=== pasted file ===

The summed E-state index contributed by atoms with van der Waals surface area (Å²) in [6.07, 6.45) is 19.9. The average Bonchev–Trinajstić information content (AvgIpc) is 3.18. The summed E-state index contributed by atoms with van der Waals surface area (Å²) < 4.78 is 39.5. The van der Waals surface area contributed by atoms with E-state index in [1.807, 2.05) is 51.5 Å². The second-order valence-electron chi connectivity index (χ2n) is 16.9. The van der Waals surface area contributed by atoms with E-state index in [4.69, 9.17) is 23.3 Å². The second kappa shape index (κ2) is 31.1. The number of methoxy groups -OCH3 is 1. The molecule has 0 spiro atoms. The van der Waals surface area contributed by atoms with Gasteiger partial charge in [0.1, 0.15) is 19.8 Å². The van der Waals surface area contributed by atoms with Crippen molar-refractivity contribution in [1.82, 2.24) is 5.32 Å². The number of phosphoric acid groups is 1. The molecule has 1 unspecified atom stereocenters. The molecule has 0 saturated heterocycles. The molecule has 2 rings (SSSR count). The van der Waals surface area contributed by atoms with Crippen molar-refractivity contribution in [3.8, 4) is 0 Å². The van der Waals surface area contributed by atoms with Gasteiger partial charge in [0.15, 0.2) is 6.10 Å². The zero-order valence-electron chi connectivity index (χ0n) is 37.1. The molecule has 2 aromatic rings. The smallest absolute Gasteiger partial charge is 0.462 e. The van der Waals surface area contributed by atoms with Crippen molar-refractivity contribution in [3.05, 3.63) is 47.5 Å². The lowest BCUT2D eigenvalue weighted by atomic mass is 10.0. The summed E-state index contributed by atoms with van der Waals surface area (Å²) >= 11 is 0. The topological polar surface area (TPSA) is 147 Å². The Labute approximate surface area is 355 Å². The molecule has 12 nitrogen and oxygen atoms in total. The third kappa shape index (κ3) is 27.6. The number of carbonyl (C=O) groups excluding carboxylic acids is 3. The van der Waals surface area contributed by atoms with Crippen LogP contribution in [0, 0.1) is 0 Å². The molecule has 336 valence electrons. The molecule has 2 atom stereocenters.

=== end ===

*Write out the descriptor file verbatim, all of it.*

The summed E-state index contributed by atoms with van der Waals surface area (Å²) in [6.07, 6.45) is 19.9. The average Bonchev–Trinajstić information content (AvgIpc) is 3.18. The summed E-state index contributed by atoms with van der Waals surface area (Å²) < 4.78 is 39.5. The van der Waals surface area contributed by atoms with E-state index in [1.807, 2.05) is 51.5 Å². The second-order valence-electron chi connectivity index (χ2n) is 16.9. The van der Waals surface area contributed by atoms with E-state index in [4.69, 9.17) is 23.3 Å². The second kappa shape index (κ2) is 31.1. The number of methoxy groups -OCH3 is 1. The molecule has 0 spiro atoms. The van der Waals surface area contributed by atoms with Gasteiger partial charge in [0.1, 0.15) is 19.8 Å². The van der Waals surface area contributed by atoms with Crippen molar-refractivity contribution in [1.82, 2.24) is 5.32 Å². The number of phosphoric acid groups is 1. The molecule has 1 unspecified atom stereocenters. The molecule has 0 saturated heterocycles. The molecule has 2 rings (SSSR count). The van der Waals surface area contributed by atoms with Crippen molar-refractivity contribution in [3.8, 4) is 0 Å². The van der Waals surface area contributed by atoms with Gasteiger partial charge in [0.15, 0.2) is 6.10 Å². The zero-order valence-electron chi connectivity index (χ0n) is 37.1. The molecule has 2 aromatic rings. The smallest absolute Gasteiger partial charge is 0.462 e. The van der Waals surface area contributed by atoms with Crippen molar-refractivity contribution in [3.05, 3.63) is 47.5 Å². The lowest BCUT2D eigenvalue weighted by atomic mass is 10.0. The summed E-state index contributed by atoms with van der Waals surface area (Å²) >= 11 is 0. The topological polar surface area (TPSA) is 147 Å². The Labute approximate surface area is 355 Å². The molecule has 12 nitrogen and oxygen atoms in total. The third kappa shape index (κ3) is 27.6. The number of carbonyl (C=O) groups excluding carboxylic acids is 3. The van der Waals surface area contributed by atoms with Crippen LogP contribution in [0, 0.1) is 0 Å². The molecule has 336 valence electrons. The molecule has 2 atom stereocenters.